children with asd
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2022 ◽  
Vol 8 (1) ◽  
pp. 325-332
Shaoli Sarker

Aim: The aim of this study was to identify the relationship between sleep patterns and behavioral difficulties in children with ASD using sleep disturbance treatments. Methods: We selected a total 41 children with sleep disorders as study population. The sleep services (behavioral sleep management techniques) were given by the child development center team of Dhaka Shishu Hospital comprising of physician , developmental therapist and psychologist. Children were split into eight groups and two gender divisions based on their age, and they were then studied over a period of 6 months . Sleep disorders were investigated both before and after intervention. Results: The results revealed that the children’s sleep dysfunction improved from before, with the lowest improvement percentage decreasing from 62.9 percent to 51.8 percent and the greatest improvement percentage increasing from 100 percent to 59.2 percent, whereas a sleep problem showed no change at all (sleepwalking). Conclusion: The study has tried and succeeded to an extent to intervene in the sleep dysfunction process of children with ASD in a tertiary care hospital. However, there is still much to learn about the clinical efficacy of these types of behavioral interventions in children with ASD who have sleep disruption.

Children ◽  
2022 ◽  
Vol 9 (1) ◽  
pp. 111
Yi-Ling Cheng ◽  
Ching-Lin Chu ◽  
Chin-Chin Wu

The Child Behavior Checklist 1.5–5 (CBCL 1.5–5) is applied to identify emotional and behavioral problems on children with developmental disabilities (e.g., autism spectrum disorder [ASD] and developmental delays [DD]). To understand whether there are variations between these two groups on CBCL DSM-oriented scales, we took two invariance analyses on 443 children (228 children with ASD). The first analysis used measurement invariance and multiple-group factor analysis on the test structure. The second analysis used item-level analysis, i.e., differential item functioning (DIF), to discover whether group memberships responded differently on some items even though underlying trait levels were the same. It was discovered that, on the test structure, the Anxiety Problems scale did not achieve metric invariance. The other scales achieved metric invariance; DIF analyses further revealed that there were items that functioned differently across subscales. These DIF items were mostly about children’s reactions to the surrounding environment. Our findings provide implications for clinicians to use CBCL DSM-oriented scales on differentiating children with ASD and children with DD. In addition, researchers need to be mindful about how items were responded differently, even though there were no mean differences on the surface.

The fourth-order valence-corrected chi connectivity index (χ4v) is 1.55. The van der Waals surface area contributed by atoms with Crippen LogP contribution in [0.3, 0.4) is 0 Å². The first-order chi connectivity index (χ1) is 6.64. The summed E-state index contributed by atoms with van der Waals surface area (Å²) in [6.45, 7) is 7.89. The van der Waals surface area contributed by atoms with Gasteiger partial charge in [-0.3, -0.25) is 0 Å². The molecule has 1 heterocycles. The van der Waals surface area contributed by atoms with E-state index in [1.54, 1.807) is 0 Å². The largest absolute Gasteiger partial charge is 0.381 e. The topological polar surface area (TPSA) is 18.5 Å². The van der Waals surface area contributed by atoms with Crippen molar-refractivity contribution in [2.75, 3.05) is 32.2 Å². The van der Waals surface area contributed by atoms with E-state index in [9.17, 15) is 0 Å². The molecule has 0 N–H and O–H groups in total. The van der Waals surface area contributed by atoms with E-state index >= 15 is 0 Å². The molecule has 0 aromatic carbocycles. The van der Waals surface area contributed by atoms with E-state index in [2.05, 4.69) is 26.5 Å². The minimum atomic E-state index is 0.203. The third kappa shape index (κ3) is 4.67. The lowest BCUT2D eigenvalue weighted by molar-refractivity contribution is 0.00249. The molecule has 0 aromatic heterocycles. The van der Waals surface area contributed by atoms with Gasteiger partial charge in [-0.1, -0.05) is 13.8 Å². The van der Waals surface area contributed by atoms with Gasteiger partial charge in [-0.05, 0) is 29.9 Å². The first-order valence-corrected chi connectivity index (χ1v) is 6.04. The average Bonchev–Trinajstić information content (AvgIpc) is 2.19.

2022 ◽  
Vol 9 ◽  
Ling Shan ◽  
Hanyu Dong ◽  
Tiantian Wang ◽  
Junyan Feng ◽  
Feiyong Jia

Objective: This study aimed to investigate the possible association among vitamin D, screen time and other factors that might affect the concentration of vitamin D in children with autism spectrum disorder (ASD).Methods: In total, 306 children with ASD were recruited, and data, including their age, sex, height, weight, screen time, time of outdoor activity, ASD symptoms [including Autism Behavior Checklist (ABC), Childhood Autism Rating Scale (CARS) and Autism Diagnostic Observation Schedule–Second Edition (ADOS-2)] and vitamin D concentrations, were collected. A multiple linear regression model was used to analyze the factors related to the vitamin D concentration.Results: A multiple linear regression analysis showed that screen time (β = −0.122, P = 0.032), age (β = −0.233, P < 0.001), and blood collection month (reflecting sunshine duration) (β = 0.177, P = 0.004) were statistically significant. The vitamin D concentration in the children with ASD was negatively correlated with screen time and age and positively correlated with sunshine duration.Conclusion: The vitamin D levels in children with ASD are related to electronic screen time, age and sunshine duration. Since age and season are uncontrollable, identifying the length of screen time in children with ASD could provide a basis for the clinical management of their vitamin D nutritional status.

2022 ◽  
Vol 12 (5) ◽  
pp. 55
Constance McIntosh ◽  
Jayanthi Kandiah ◽  
Lesie J. Remache

This qualitative study used the nursing grounding theory to describe parents' experiences working with school nurses to elevate their child’s healthcare. Seventeen interviews were conducted with parents/primary caregivers (P/PCG) who had children with autism spectrum disorder (ASD; ages six to ten). Through centering parents’ voices, the investigators were able to identify gaps in P/CG understanding of their school nurses’ roles through thematic analyses. We found that P/CG lacked the understanding of school nurses' roles and how school nurses could aid their child’s healthcare. The oversight of school nurses contributed to miscommunication, which constrained the relationship between the parent and the school nurse. These findings provide insight into the importance of enhancing communication between the parents of children with ASD and school nurses and was the catalyst to why this article was written. When healthcare professionals provide clarity and expertise to parents as to their respective roles, incorporate perspective-taking, and tailor their approaches based on their concerns, it may enhance parents’ experiences with their school nurses. In addition, school nurses should consider various routes of engaging parents so they have a deeper understanding of their responsibilities in enhancing the healthcare of children with ASD.

2022 ◽  
Vol 12 ◽  
Xiaorong Zeng ◽  
Bosen Ma ◽